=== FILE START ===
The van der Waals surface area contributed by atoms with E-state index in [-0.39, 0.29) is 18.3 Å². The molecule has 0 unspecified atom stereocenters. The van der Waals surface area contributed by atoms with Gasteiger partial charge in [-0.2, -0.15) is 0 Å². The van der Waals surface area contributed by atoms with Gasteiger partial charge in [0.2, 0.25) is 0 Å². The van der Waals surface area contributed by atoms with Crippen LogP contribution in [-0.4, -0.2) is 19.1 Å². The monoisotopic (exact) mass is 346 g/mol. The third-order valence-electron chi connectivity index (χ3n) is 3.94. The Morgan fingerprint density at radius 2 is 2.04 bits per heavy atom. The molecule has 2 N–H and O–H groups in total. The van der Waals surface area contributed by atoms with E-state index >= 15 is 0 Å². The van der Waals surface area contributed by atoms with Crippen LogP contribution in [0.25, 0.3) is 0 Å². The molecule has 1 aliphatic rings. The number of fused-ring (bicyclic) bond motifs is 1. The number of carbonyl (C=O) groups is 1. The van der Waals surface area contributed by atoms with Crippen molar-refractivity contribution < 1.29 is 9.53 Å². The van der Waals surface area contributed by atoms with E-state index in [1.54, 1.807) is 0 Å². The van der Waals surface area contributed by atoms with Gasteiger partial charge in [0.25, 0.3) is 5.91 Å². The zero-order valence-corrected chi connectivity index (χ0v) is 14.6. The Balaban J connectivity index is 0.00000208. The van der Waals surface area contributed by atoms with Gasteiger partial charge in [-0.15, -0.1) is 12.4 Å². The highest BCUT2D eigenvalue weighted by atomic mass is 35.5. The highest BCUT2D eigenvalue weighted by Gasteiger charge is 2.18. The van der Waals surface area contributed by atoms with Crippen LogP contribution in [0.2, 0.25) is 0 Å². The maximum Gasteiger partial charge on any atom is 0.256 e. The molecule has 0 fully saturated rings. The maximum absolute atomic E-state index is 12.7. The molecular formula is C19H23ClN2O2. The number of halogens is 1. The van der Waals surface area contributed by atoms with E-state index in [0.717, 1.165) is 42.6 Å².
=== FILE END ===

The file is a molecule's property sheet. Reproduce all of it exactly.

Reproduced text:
The van der Waals surface area contributed by atoms with E-state index in [-0.39, 0.29) is 18.3 Å². The molecule has 0 unspecified atom stereocenters. The van der Waals surface area contributed by atoms with Gasteiger partial charge in [-0.2, -0.15) is 0 Å². The van der Waals surface area contributed by atoms with Gasteiger partial charge in [0.2, 0.25) is 0 Å². The van der Waals surface area contributed by atoms with Crippen LogP contribution in [-0.4, -0.2) is 19.1 Å². The monoisotopic (exact) mass is 346 g/mol. The third-order valence-electron chi connectivity index (χ3n) is 3.94. The Morgan fingerprint density at radius 2 is 2.04 bits per heavy atom. The molecule has 2 N–H and O–H groups in total. The van der Waals surface area contributed by atoms with E-state index >= 15 is 0 Å². The van der Waals surface area contributed by atoms with Crippen LogP contribution in [0.25, 0.3) is 0 Å². The molecule has 1 aliphatic rings. The number of fused-ring (bicyclic) bond motifs is 1. The number of carbonyl (C=O) groups is 1. The van der Waals surface area contributed by atoms with Crippen molar-refractivity contribution < 1.29 is 9.53 Å². The van der Waals surface area contributed by atoms with E-state index in [1.54, 1.807) is 0 Å². The van der Waals surface area contributed by atoms with Gasteiger partial charge in [0.25, 0.3) is 5.91 Å². The zero-order valence-corrected chi connectivity index (χ0v) is 14.6. The Balaban J connectivity index is 0.00000208. The van der Waals surface area contributed by atoms with Gasteiger partial charge in [-0.15, -0.1) is 12.4 Å². The highest BCUT2D eigenvalue weighted by atomic mass is 35.5. The highest BCUT2D eigenvalue weighted by Gasteiger charge is 2.18. The van der Waals surface area contributed by atoms with Crippen LogP contribution in [0.2, 0.25) is 0 Å². The maximum Gasteiger partial charge on any atom is 0.256 e. The molecule has 0 fully saturated rings. The maximum absolute atomic E-state index is 12.7. The molecular formula is C19H23ClN2O2. The number of halogens is 1. The van der Waals surface area contributed by atoms with E-state index in [0.717, 1.165) is 42.6 Å².